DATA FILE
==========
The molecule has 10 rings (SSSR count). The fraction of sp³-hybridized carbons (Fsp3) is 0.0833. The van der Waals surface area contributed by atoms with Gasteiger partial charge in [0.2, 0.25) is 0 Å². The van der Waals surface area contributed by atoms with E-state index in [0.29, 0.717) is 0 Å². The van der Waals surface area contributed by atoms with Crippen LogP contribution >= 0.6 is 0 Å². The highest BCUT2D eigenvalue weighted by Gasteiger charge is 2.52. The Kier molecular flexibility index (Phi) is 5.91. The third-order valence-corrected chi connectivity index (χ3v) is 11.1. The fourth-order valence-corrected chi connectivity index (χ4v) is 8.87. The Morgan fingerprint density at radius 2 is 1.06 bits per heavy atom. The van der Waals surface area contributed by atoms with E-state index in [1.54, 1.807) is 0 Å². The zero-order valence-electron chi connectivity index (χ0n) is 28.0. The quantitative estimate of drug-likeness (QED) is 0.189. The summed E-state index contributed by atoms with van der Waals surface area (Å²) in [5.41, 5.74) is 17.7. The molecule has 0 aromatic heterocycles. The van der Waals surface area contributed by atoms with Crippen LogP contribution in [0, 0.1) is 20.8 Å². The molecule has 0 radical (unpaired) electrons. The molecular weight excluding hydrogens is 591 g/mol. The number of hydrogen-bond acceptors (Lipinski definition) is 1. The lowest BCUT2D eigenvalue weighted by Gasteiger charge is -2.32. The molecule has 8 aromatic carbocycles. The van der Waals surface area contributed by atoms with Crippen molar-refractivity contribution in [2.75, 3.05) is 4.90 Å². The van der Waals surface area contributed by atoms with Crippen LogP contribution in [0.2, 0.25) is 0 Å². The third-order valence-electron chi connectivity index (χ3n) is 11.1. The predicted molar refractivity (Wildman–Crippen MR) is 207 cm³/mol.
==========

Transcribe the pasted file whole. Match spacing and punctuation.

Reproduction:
The molecule has 10 rings (SSSR count). The fraction of sp³-hybridized carbons (Fsp3) is 0.0833. The van der Waals surface area contributed by atoms with Gasteiger partial charge in [0.2, 0.25) is 0 Å². The van der Waals surface area contributed by atoms with E-state index in [0.29, 0.717) is 0 Å². The van der Waals surface area contributed by atoms with Crippen LogP contribution >= 0.6 is 0 Å². The highest BCUT2D eigenvalue weighted by Gasteiger charge is 2.52. The Kier molecular flexibility index (Phi) is 5.91. The third-order valence-corrected chi connectivity index (χ3v) is 11.1. The fourth-order valence-corrected chi connectivity index (χ4v) is 8.87. The Morgan fingerprint density at radius 2 is 1.06 bits per heavy atom. The van der Waals surface area contributed by atoms with E-state index in [1.54, 1.807) is 0 Å². The zero-order valence-electron chi connectivity index (χ0n) is 28.0. The quantitative estimate of drug-likeness (QED) is 0.189. The summed E-state index contributed by atoms with van der Waals surface area (Å²) in [5.41, 5.74) is 17.7. The molecule has 0 aromatic heterocycles. The van der Waals surface area contributed by atoms with Crippen LogP contribution in [0, 0.1) is 20.8 Å². The molecule has 0 radical (unpaired) electrons. The molecular weight excluding hydrogens is 591 g/mol. The number of hydrogen-bond acceptors (Lipinski definition) is 1. The lowest BCUT2D eigenvalue weighted by Gasteiger charge is -2.32. The molecule has 8 aromatic carbocycles. The van der Waals surface area contributed by atoms with Crippen molar-refractivity contribution in [2.75, 3.05) is 4.90 Å². The van der Waals surface area contributed by atoms with Crippen LogP contribution in [0.2, 0.25) is 0 Å². The third-order valence-electron chi connectivity index (χ3n) is 11.1. The predicted molar refractivity (Wildman–Crippen MR) is 207 cm³/mol.